Turkey: A Potential Oil & Gas Hub


Turkey is a country almost barren of oil and natural gas resources. Its production is minimal when compared to its hydrocarbon rich neighbours such as Azerbaijan, Russia, Iraq and Iran. Although recent exploration activities suggest a potential in terms of oil and natural gas, Turkey is not expected to be an important oil or natural gas producer in the short or even mid-term.

Although Turkey does not have the natural resources of its neighbours, it still has a specific advantage, however. It is located between the oil rich countries and the highly industrialised western economies which are large oil and natural gas consumers. Turkey bridges the gap between the energy-hungry West and the energy-rich East and is a connection point between the supply and demand of oil and natural gas. However, at present Turkey does not actually connect this supply and demand and does not currently use its potential.

Throughout history, oil and natural gas have never been separated from politics. The recent problems with Russia accelerated Europe’s searches for alternative sources of supply and Turkey has now become their principal focus. With the outstanding strategic importance its geographic location plays, Turkey is considered to be essential for the future of Europe’s energy security.

Currently, crude oil and natural gas are carried via land pipelines to and within Turkey from countries such as Russia, Azerbaijan, Iraq and Iran. Crude oil is then transferred to oil tankers at the end-points of the oil pipelines destined to go to refineries in Turkey or abroad. Natural gas is mostly fed-in to the national transmission infrastructure for domestic consumption except for the Turkey-Greece pipeline which feeds the Azeri natural gas to Greece. In exceptional circumstances, it is also possible to transport crude oil via road or rail. However, this article will focus on the transportation of oil and natural gas into and out of Turkey via pipelines and Turkey’s efforts to develop the pipeline projects to become an energy hub in its region.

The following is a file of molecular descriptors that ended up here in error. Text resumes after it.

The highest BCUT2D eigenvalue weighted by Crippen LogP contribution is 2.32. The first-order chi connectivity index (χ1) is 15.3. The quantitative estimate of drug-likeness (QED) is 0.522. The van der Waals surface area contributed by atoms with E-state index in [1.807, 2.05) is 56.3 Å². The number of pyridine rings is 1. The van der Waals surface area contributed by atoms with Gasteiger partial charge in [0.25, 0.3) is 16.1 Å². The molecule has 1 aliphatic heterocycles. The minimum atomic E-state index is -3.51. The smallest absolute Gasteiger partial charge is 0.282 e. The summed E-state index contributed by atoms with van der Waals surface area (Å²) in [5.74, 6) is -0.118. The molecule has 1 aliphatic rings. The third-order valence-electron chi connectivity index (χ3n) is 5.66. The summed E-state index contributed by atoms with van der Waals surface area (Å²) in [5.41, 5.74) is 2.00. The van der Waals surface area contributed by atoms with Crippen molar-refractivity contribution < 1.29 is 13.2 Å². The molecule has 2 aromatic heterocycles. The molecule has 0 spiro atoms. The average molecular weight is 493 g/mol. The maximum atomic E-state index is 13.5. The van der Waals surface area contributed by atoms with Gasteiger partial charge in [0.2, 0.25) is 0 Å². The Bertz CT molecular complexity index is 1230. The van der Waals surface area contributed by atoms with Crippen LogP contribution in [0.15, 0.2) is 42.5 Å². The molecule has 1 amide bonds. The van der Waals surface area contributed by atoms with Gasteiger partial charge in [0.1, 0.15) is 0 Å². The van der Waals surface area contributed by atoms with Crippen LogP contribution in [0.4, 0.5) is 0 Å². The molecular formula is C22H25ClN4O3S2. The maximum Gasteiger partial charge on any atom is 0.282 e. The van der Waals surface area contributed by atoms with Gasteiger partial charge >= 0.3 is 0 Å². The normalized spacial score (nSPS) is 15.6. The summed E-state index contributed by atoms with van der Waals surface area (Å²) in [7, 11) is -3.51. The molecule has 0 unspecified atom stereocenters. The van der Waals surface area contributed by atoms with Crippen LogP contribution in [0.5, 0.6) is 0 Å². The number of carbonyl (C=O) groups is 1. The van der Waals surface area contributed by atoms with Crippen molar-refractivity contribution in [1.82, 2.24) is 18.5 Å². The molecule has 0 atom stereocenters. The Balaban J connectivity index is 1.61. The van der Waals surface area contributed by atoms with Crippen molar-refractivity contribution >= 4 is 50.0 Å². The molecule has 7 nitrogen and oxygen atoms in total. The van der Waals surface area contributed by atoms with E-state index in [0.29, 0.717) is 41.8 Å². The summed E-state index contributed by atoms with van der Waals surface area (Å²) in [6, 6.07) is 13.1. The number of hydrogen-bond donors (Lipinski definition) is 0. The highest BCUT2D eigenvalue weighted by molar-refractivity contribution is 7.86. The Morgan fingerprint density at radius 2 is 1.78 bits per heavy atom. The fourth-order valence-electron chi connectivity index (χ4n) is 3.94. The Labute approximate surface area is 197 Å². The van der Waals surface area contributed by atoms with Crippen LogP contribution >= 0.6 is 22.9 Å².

Legal framework

The main legislation for transporting oil and natural gas through pipelines is the Law on Transit Pass of Oil through Pipelines dated 23 June 2000 (Pipeline Law). The Oil Market Law dated 4 December 2013 and the Natural Gas Market Law, 18 April 2001 are also relevant as these laws regulate the transmission and transportation of oil and natural gas within Turkey. Finally, the Decree on Transportation of the Crude Oil and jet Fuel via Road or Railway published in the Official Gazette dated 11 November 2011 (Decree) is of importance as it prohibits the import, export and transit of oil through roads and railways unless a specific permit is obtained for such actions. The permit is obtained from the Ministry of Customs and Trade (MCT) only in cases where the importation, exportation or transit of oil via roads or railways is beneficial to the interests of Turkey.